- Longitudinal sections taken from the front accessory support at stud bosses one and three were mounted for metallurgical analysis. Examination of the mounted sections showed that nine thread crests had been sheared off in each case, with axial deformation consistent with stud pull out. The fracture faces of the sheared thread from stud boss number one were more planar than those of stud boss number three suggesting that: a) stud boss number one had failed earlier than stud boss number three and had been working for some time and b) stud boss number three failed in a combined angular/axial fashion. Longitudinal sections taken through studs one and two were mounted for metallurgical analysis. Significant thread crest damage was observed on the first four threads of stud number one. Flow lips observed either side of the affected thread crests are consistent with rotational interaction with a harder material. Direct Rockwell hardness testing of the stud material averaged 29 Rockwell (HRC) for both studs examined. These results are typical for this particular application and within the specified hardness range of 26-32 HRC.
The findings of the TSB Engineering Branch report suggest that the coarse thread of stud number one was significantly damaged prior to installation in the thread of the stud boss. Installation of stud number one resulted in damage to the thread of stud boss number one. Eventually, the remaining thread material in stud boss number one could no longer maintain the required hold down stress, failed in shear, and began to work in the stud boss, polishing the bore as observed.
The loss of clamping force at stud number one resulted in a disproportionate load on studs two and four. Eventually, the stud boss thread holding studs two and four in the front accessory support weakened and failed in shear, again followed by some working in the bore, generating the rub damage observed. Finally, the total hold down clamping force provided by studs one, two and four was insufficient to resist the applied loads, and the nose dome levered stud number three out of the front accessory support, bending stud number three and breaking off stud boss number three in the process.
The damage to stud number one was most likely a result of rotational engagement with a harder material. As the front accessory support is manufactured from a cast magnesium alloy, which is a significantly softer material than the stud material, and there are no threaded inserts in the front accessory support, stud number one could not have been damaged during installation. Damage as a result of previous installation in a heli-coil repaired stud boss was initially suspected; however, the symmetrical nature of the thread crest damage to the stud and the large number of affected thread crests suggests that this was not the cause. Possible scenarios which would lead to the type of thread damage observed on the stud include rotation of the stud while held in a vise or rotation of locking pliers around the threads of the stud.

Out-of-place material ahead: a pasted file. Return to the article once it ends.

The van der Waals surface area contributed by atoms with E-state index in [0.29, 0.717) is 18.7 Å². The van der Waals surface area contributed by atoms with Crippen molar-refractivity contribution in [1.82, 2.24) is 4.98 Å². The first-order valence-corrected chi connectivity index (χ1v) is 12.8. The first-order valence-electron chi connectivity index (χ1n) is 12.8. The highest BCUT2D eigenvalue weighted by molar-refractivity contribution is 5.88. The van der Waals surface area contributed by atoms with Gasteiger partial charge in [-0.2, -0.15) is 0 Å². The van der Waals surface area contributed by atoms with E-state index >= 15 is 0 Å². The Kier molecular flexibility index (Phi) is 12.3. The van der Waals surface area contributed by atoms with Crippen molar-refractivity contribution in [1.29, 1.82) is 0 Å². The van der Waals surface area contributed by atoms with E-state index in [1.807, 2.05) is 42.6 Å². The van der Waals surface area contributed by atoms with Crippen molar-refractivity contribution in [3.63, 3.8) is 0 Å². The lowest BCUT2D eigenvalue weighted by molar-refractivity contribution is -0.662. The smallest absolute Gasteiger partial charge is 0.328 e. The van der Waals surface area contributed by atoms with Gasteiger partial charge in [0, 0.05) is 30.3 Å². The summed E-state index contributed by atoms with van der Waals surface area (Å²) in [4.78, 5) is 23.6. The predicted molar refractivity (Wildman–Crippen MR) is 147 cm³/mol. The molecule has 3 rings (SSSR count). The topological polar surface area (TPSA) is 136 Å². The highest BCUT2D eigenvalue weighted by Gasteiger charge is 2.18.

Other operators of Boeing 737-200 that have experienced worked or damaged threads in accessory supports have initiated repair schemes to strengthen the stud boss by installing stainless steel inserts. This modification reduces progressive stud boss thread wear. If the incident accessory support had the strengthened stud bosses, it is possible that the nose dome would not have come loose, even with one damaged stud.
The loud bangs heard by the crew and passengers, combined with the engine indications presented to the pilots are indicative of an engine compressor stall. The compressor stall was created by the dislodged dome disrupting the airflow into the engine and thus the engine was not capable of producing full thrust.
Engine tear down confirmed that there were no signs of fire in the engine. Flames from the engine, seen by passengers in the aircraft, were likely the result of engine surges due to distortion of the inlet flow field.
The following Engineering Branch report was completed:
- LP 08/02 - Nose Dome Detachment
Findings as to Causes and Contributing Factors
- The engine suffered a series of compressor stalls resulting from the in-flight detachment of the inlet nose dome assembly.
- The nose dome detached from the front accessory support as a result of loss of the hold-down clamping force.
- The threads on stud number one were damaged before installation in stud boss number one.
WestJet Airlines is carrying out a fleet-wide campaign to replace all engine accessory supports (part number 633759) with modified accessory supports that have strengthened stud bosses. The modified accessory supports have the threaded stud bosses reworked and stainless steel inserts installed in accordance with MTU Maintenance Canada technical order 72-21-01-01.
As a result of this investigation, Transport Canada is communicating with the Federal Aviation Administration (FAA) regarding a possible Airworthiness Directive to have all engine accessory supports (P/N 633759) replaced with modified accessory supports that have strengthened stud bosses.
This report concludes the Transportation Safety Board's investigation into this occurrence. Consequently, the Board authorized the release of this report on 06 May 2003.